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That's no castle, it's a sham

Bath is surrounded by hills, and if you look up at the hills to the east from the Abbey you may be able to make out a castle on the horizon. It’s not really a castle – or rather, it’s a castle in name only.

The eighteenth century was the time when Bath had its second heyday (the first having been in Roman times) as the spa town of choice for the great and good. Much of the modern city was built then, including the architectural gems that are The Circus and the Royal Crescent. It was also a time for the building of follies – buildings intended solely for decoration, and often built to look like they were older than they actually were. The ‘castle’ above Bath is such a building.

It is a sham by name as well as by nature, for its name is the Sham Castle, and it was built in 1762 at the orders of Ralph Allen, a man who had much to do with the building of Georgian Bath for it was he who owned the quarries from which Bath Stone – the honey-coloured oolitic limestone which was the principal building-material for Bath and which gives the city, a World Heritage Site, its distinctive appearance – was taken. Ralph Allen was (also) the man who put up the money for the Royal Mineral Water Hospital (now the Royal National Hospital for Rheumatic Diseases), and who had Prior Park built in the hills to the south-east; both of those buildings, as well as much else of Georgian Bath, were designed by John Wood the Elder, considered to be one of the finest architects of his day.

The Sham Castle is not one of John Wood’s creations – in fact, it was built several years after his death. Like quite a few of his moneyed contemporaries, Ralph Allen apparently wanted to improve the view from his house (his town-house in Bath in this particular case) and so commissioned this folly to be built on the horizon. Nowadays, it is on the Bath Skyline Walk, a six-mile walk around the hills and valleys to the east and south-east of Bath itself (maybe I should set myself the task of walking it when the weather gets better). On one of my many trips to Bath, I decided to go and take a closer look.

Yes it was January and so somewhat muddy, but up I went anyway, through a kissing-gate and along the path through a field, so steep that steps had been put there. Before the castle itself I came across a bunker of some sort, brick not concrete, in which were the remnants of a fire and a few empty beer-bottles. And, then, just beyond the bunker through the trees, I saw it.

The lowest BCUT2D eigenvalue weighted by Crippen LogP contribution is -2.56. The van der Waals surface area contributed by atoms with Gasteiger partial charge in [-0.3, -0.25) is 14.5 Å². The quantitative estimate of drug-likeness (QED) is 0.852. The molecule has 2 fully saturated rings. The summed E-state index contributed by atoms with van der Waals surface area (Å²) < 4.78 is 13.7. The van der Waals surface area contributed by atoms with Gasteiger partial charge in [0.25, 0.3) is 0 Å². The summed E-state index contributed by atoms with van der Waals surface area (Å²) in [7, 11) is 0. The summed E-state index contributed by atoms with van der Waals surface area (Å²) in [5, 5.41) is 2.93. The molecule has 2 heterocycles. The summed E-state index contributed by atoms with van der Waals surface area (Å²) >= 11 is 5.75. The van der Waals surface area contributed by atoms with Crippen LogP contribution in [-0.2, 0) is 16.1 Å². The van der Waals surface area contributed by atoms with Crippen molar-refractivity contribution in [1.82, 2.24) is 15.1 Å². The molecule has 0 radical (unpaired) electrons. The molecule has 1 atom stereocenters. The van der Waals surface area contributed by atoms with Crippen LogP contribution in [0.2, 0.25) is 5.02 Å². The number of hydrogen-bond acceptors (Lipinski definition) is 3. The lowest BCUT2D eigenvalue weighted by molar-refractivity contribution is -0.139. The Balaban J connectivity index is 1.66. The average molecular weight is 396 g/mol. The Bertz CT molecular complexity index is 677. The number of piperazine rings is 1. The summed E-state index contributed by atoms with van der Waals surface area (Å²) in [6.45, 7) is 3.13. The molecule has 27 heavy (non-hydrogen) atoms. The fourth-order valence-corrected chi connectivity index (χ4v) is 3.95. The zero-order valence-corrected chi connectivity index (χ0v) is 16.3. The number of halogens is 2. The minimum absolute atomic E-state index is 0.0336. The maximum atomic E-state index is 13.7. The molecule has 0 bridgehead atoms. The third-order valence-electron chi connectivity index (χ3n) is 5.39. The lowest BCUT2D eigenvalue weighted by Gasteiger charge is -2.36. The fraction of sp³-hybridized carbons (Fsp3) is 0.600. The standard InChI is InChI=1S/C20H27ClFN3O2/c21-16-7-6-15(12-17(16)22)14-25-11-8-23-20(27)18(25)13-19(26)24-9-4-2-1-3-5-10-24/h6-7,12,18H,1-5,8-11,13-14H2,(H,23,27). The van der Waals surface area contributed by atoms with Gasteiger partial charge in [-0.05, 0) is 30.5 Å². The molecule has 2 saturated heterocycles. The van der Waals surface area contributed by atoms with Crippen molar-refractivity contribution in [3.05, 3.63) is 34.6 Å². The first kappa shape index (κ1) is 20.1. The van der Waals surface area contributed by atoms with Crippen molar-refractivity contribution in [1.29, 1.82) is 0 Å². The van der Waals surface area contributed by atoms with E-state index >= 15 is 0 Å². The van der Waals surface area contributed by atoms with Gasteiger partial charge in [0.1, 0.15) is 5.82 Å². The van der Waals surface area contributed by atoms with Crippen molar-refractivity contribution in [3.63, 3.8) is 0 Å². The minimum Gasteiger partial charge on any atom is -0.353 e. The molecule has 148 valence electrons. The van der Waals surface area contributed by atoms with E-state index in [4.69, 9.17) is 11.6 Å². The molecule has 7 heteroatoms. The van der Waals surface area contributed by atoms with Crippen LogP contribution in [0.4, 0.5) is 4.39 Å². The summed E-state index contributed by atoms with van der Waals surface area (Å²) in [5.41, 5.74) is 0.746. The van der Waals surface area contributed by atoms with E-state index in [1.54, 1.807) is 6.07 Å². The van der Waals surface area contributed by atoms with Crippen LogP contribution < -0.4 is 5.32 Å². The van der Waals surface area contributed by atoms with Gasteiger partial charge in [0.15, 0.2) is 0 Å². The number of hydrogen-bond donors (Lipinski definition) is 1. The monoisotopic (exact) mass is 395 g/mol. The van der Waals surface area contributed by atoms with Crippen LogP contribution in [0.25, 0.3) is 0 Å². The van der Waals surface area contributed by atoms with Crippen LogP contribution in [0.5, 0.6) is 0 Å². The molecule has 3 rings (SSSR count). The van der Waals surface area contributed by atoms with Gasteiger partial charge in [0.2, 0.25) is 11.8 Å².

It – the Sham Castle of Bath – consists of a screen wall with a central arch (pointed, not round) flanked by two three-storey round towers and, at either end, two two-storey square towers. That, really, is all there is to it – its purpose was to look like a castle on a hill for those who, like Ralph Allen, could be bothered to look up from the city centre.

One of the windows has an inscription noting that the Sham Castle was restored in 1921, at which point it became the property of the City of Bath (a borough since the time of Alfred the Great and a city without a cathedral for, historically important as Bath Abbey is, it has never been a cathedral although the local diocese is called Bath & Wells). 

For some reason I had thought that the Sham Castle might have an inner staircase enabling one to climb it, but on closer inspection I found that not to be the case; round the back, that part that was not intended to be seen, the two square towers look as though they once had entrances that have long been bricked up (probably when the restoration job of 1921 was done). It looks as though this may have been the case with the inner towers as well, although all that remains there is a small door at the bottom of one of them, and that was locked. 

I don’t doubt that, given a decent pair of climbing-shoes and sufficient ability, you could find enough finger-holds and toe-holds in the brickwork where the mortar has worn away to enable you to climb up the outside, and I equally don’t doubt that someone at some time has done just that; had I been fifteen or so years younger and a couple of stone lighter, I might have been tempted to have a go myself.

But I contented myself with squelching through the mud, walking under the central arch and checking out the view of Bath; somewhat obscured, for there was plenty of mist in the valley of the Avon that day, but I could just about make out the Abbey. Another folly visited, I then made my way down to the city.

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